Canada Legalizes Prescription Heroin
Legalization of Prescription Heroin: What It Means
A recent article by the Washington Post reported the decision by Canadian Prime Minister, Justin Trudeau, to legalize prescription heroin. As the article explains, the decision to legalize prescription heroin came only after other efforts to treat certain patients affected by the use of heroin failed. Though this approach is the first one of its kind within Canada or the United States, eight European countries have already implemented similar measures.
What is prescription heroin? The short answer is that it comprises a special, pharmaceutical-grade form of heroin called diacetylmorphine, which doctors will be permitted to prescribe to patients who have severe and continuing troubles in recovering from addiction to illicit heroin.
Further, this decision means that any physician in Canada may apply to receive diacetylmorphine through a specialized program. The Canadian government stressed the fact that this prescription will only be used for patients “in cases where traditional options have been tried and proven ineffective,” according to the Washington Post. Finally, the Canadian government also stressed the idea that it is important to provide as many recovery options as possible for people devastated by the heroin and opioid epidemic.
Don't wait. Get help now.
Call to be connected with a compassionate treatment specialist.
Prescription Heroin Treatment For Addiction: How Does It Work?
Patients interested in seeking prescription heroin treatment must meet a series of requirements, as reported in an article on McClatchy DC. For instance, as mentioned above, a patient must have tried traditional options for treatment first, such as an inpatient rehab program, or prescription methadone. Previous treatment methods rendered ineffective for patients must be certified by a doctor. Also, a patient must attend clinic three times a day to receive the prescription injections for treatment—the result of which eventually leads to decreased dosages, and weaning off the prescription entirely.
In an example, Providence Crosstown Clinic in Vancouver, the first clinic to utilize prescription heroin within treatment, will now be able to incorporate the prescription into its existing heroin maintenance program. With the institution of prescription heroin, under this program, patients attending the clinic will be able to check in, sit down in a sterile environment, and receive legally prescribed injections from a nurse—free of charge. One woman’s account, as told to CBC News Canada, tells how attending the clinic and receiving the free injections have helped her to get her life back together.
Each patient admitted to the Crosstown Clinic undergoes a titration process, during which he or she is evaluated in order to determine his or her level of tolerance. As stated by the CBC News article and paraphrased here, the idea is to give people affected by prolonged heroin use enough heroin to discourage them from seeking it out on the streets.
The goal of Crosstown Clinic is not necessarily to force patients to stop using heroin, but rather to stabilize their lives. The Clinic’s program coordinator, Kurt Lock, stated to CBC News that most negative health effects associated with heroin result from a person’s search for the drug—not heroin itself. The clinic currently serves 130 patients.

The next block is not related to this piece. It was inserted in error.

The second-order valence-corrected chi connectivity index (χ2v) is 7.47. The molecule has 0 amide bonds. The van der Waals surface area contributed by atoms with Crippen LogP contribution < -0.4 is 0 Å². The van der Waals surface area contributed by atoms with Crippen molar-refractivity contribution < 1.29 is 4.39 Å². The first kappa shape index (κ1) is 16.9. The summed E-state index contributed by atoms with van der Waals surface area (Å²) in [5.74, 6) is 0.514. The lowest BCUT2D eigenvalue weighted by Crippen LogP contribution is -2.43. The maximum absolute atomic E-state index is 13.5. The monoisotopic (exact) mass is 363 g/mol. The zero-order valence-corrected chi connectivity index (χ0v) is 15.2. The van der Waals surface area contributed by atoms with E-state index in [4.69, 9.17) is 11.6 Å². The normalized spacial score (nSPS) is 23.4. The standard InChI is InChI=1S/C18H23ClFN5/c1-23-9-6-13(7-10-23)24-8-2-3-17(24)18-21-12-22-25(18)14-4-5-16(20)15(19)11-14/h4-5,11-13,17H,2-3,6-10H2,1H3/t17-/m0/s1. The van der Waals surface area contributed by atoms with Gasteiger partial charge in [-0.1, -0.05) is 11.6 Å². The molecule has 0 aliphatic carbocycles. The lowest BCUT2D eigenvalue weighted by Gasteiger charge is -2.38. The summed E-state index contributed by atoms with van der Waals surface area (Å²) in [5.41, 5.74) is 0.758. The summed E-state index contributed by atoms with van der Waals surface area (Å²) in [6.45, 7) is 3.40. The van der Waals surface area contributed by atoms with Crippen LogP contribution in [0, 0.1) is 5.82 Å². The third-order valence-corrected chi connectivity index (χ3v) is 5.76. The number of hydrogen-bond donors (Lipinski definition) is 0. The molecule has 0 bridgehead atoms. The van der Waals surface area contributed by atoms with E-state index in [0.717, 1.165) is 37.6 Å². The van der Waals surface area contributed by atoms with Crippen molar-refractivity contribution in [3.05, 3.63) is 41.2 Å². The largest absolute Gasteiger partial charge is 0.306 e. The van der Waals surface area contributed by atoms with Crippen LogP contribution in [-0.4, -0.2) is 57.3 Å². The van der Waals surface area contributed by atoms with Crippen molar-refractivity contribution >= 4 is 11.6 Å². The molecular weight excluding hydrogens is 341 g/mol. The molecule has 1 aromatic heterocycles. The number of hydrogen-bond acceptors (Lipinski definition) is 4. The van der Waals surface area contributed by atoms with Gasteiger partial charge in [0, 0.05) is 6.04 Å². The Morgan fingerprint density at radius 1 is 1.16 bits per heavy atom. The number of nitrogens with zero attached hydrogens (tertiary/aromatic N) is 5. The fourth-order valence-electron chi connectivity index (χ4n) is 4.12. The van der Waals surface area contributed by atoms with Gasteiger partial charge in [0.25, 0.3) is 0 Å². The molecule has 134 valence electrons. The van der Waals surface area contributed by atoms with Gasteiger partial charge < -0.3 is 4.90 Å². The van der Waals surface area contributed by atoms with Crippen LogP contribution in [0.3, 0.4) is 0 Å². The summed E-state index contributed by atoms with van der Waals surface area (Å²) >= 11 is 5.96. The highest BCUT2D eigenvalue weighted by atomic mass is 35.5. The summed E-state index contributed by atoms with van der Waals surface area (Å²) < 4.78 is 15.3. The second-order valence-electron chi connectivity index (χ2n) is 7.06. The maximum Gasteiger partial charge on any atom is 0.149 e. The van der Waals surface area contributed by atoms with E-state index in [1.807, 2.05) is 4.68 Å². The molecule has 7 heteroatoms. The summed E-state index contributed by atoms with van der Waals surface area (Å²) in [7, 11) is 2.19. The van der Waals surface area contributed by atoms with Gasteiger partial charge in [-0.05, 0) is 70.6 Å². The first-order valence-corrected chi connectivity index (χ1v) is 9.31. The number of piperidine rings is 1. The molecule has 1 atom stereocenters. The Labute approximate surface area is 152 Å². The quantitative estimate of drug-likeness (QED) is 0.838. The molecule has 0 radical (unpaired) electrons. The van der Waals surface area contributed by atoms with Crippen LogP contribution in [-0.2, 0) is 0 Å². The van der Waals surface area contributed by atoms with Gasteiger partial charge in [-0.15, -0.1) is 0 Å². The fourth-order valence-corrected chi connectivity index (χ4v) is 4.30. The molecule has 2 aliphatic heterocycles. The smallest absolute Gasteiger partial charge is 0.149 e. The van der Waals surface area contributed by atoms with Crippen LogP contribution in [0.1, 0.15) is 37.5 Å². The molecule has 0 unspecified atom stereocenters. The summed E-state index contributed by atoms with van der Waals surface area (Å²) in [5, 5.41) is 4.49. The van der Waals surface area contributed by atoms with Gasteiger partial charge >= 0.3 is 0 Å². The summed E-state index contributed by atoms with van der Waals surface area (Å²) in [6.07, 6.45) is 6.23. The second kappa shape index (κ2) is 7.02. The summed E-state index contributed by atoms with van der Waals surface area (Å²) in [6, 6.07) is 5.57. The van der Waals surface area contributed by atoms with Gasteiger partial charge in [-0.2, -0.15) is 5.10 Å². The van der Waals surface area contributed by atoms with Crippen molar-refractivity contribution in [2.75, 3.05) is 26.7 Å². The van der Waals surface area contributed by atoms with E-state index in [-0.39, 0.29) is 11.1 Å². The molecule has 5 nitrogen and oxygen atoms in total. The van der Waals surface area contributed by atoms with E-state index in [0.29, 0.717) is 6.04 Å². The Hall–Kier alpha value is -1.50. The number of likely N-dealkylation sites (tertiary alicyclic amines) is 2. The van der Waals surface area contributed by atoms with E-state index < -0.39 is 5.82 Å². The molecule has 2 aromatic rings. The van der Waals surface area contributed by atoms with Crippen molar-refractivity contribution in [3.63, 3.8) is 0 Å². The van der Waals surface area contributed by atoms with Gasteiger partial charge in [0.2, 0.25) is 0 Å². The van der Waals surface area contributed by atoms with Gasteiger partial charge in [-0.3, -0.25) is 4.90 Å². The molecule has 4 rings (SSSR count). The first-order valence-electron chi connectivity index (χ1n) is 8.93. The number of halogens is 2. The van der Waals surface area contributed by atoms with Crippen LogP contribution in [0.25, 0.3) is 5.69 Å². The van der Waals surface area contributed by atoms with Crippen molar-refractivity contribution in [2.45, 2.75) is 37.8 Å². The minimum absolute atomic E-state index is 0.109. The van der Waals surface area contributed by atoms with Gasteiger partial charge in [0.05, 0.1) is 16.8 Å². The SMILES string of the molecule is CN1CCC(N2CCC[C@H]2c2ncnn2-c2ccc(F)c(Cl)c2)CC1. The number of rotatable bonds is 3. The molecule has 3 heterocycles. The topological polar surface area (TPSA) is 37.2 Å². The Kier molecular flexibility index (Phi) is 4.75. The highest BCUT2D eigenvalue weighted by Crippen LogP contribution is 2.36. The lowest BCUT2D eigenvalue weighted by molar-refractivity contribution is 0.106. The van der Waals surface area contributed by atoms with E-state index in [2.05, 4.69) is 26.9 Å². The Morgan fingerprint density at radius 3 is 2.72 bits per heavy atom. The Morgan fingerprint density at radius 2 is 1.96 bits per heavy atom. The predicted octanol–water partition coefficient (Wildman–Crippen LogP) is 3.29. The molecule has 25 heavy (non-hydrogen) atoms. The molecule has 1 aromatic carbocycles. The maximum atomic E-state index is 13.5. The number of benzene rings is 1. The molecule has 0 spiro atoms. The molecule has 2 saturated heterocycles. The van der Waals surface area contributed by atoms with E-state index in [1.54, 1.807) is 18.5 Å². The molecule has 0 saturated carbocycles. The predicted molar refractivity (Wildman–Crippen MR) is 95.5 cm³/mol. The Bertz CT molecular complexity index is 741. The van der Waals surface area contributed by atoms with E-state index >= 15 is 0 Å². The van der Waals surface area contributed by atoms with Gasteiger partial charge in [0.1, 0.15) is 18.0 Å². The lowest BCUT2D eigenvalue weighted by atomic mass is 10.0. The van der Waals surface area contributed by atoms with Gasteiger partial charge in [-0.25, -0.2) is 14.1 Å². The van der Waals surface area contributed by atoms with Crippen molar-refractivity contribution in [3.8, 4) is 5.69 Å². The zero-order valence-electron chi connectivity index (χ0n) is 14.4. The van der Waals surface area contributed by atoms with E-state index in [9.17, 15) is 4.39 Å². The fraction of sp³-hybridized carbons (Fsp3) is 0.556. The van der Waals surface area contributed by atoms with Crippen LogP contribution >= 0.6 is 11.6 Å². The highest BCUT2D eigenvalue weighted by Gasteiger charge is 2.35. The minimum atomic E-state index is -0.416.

The Heroin Epidemic
Though the decision to legalize a prescription form of heroin pertains to Canada and a handful of other countries, illicit use of heroin is a problem that impacts people worldwide. In 2011, 4.2 million Americans alone were reported to have taken heroin at least once, and this staggering statistic includes children from ages 12 and older.
Further, as the National Institute on Drug Abuse (NIDA) reports, an estimated 23% of people who try heroin will become dependent on it. Heroin is a very dangerous drug. Continued use of heroin can cause dependence or tolerance to the effects of it, as well as severe withdrawal symptoms, as listed by NIDA:
- Muscle and bone pain
- Cold flashes, accompanied by goosebumps
To read more about the effects of heroin on the brain and body, go here.
We strongly recommend that you do not attempt to detox from heroin on your own, as this can be very uncomfortable, and at times even dangerous. A good rehabilitation program will offer you a medically supervised detox, followed by a comprehensive array of research-proven treatment modalities, including behavioral health therapies, that can aid you in building a strong and lasting recovery.
Finding Local Treatment
If you are reading this, and you are not in Canada, do not despair. The important fact to remember is that many types of treatment are available, and you do have options. There are a wide variety of treatment plans in place to help people overcome a heroin addiction.
Maybe you are reading this today because you have been affected by the use of heroin— whether personally or through a loved one—and you want to restabilize your life, or to help someone else begin to build a drug-free life. Do not fall into the heroin epidemic. If you contact us today, we can help steer you towards sobriety and successful recovery.Article Sources
McClatchy DC - Heroin Is Now Legal In Canada—If You Have A Prescription
National Institute on Drug Abuse - DrugFacts: Heroin
The Washington Post - Canada Has Just Approved Prescription Heroin